Courtney blamed the dull ache in her left knee on a previous ligament tear. Overtime she gave up running. Later the 29 year-old doctor found stairs hard work.

The diagnosis: cartilage damage that cortisone shots and over-the-counter painkillers could not resolve, but not severe enough to justify total knee replacement surgery reserved for older patients with advanced arthritis .

Her doctor opted for a first-of-its-kind treatment from biotech company Vericel, which specializes in tissue engineering.


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Tissue engineering using advanced cell therapies to grow parts of organs and other anatomy is a growing trend.

The approach has already been used to rebuild damaged trachea and blood vessels, and researchers are developing it to repair chronic wounds and treat spinal cord injuries.

The option is suitable for younger patients with the inflammatory condition osteoarthritis who don’t want to think about knee replacement

By employing a sort of medical scaffolding made of collagen, Vericel takes some of a patient’s own cartilage cells, multiplies them in a petri dish, and inserts the new crop back into the damaged knee.

After a year later, Courtney is enjoying dramatic improvement and less pain, taking on stairs and the gym.


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The process involves the following steps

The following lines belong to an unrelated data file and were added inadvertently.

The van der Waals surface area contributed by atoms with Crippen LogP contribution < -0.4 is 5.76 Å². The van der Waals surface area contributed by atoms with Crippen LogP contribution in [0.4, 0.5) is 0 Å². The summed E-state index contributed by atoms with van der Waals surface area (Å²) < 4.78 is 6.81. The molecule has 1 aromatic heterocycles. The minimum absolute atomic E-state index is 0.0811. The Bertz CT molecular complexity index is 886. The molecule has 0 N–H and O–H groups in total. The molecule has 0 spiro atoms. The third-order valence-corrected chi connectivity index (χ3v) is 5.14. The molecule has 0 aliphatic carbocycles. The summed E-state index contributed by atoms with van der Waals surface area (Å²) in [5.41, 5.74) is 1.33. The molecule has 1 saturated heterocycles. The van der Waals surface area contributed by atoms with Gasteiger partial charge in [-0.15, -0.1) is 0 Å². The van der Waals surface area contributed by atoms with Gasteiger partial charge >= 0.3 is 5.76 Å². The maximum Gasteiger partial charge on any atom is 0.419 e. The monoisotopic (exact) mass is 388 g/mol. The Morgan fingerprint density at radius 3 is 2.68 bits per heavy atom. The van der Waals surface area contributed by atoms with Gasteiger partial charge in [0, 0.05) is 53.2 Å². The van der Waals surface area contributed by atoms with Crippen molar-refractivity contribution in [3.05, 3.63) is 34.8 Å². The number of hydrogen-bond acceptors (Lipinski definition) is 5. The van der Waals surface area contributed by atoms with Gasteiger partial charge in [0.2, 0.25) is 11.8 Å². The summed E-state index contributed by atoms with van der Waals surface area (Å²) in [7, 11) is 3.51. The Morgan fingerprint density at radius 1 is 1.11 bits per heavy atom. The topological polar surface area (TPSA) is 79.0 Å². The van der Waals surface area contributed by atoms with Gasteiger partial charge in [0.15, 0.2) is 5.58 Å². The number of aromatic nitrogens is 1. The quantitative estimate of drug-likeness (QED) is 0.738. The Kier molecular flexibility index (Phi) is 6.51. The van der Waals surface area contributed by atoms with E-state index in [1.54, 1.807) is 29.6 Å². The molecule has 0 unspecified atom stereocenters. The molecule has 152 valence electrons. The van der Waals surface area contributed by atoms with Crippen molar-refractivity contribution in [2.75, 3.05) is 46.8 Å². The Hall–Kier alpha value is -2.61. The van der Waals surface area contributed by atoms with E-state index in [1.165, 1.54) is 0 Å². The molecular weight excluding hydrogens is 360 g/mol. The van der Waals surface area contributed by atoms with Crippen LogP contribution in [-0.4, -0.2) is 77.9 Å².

1. a small piece of the patient’s healthy knee cartilage is removed

  2. cartilage cells called chondrocytes are extracted and bathed for 10 days in proteins and nutrients to grow more

  3. millions of chondrocytes are seeded onto a sheet of biodegradable collagen for two days, creating a living mesh scaffold

  4. the scaffold is resized to match the patient’s damaged knee area

  5. The mesh is inserted into the knee covering the damaged area and glued in place with no stitches

The cells grow slowly through the collagen membrane, which dissolves harmlessly, then they migrate through the damaged cartilage to the bone.

There they adhere and spur cartilage production, gradually filling in the gaps and resulting in less pain and better knee function.


The procedure is less invasive and less complex, and more effective than the usual cortisone-and-pills approach.

Orthopedic surgeons who are expert in cartilage repair.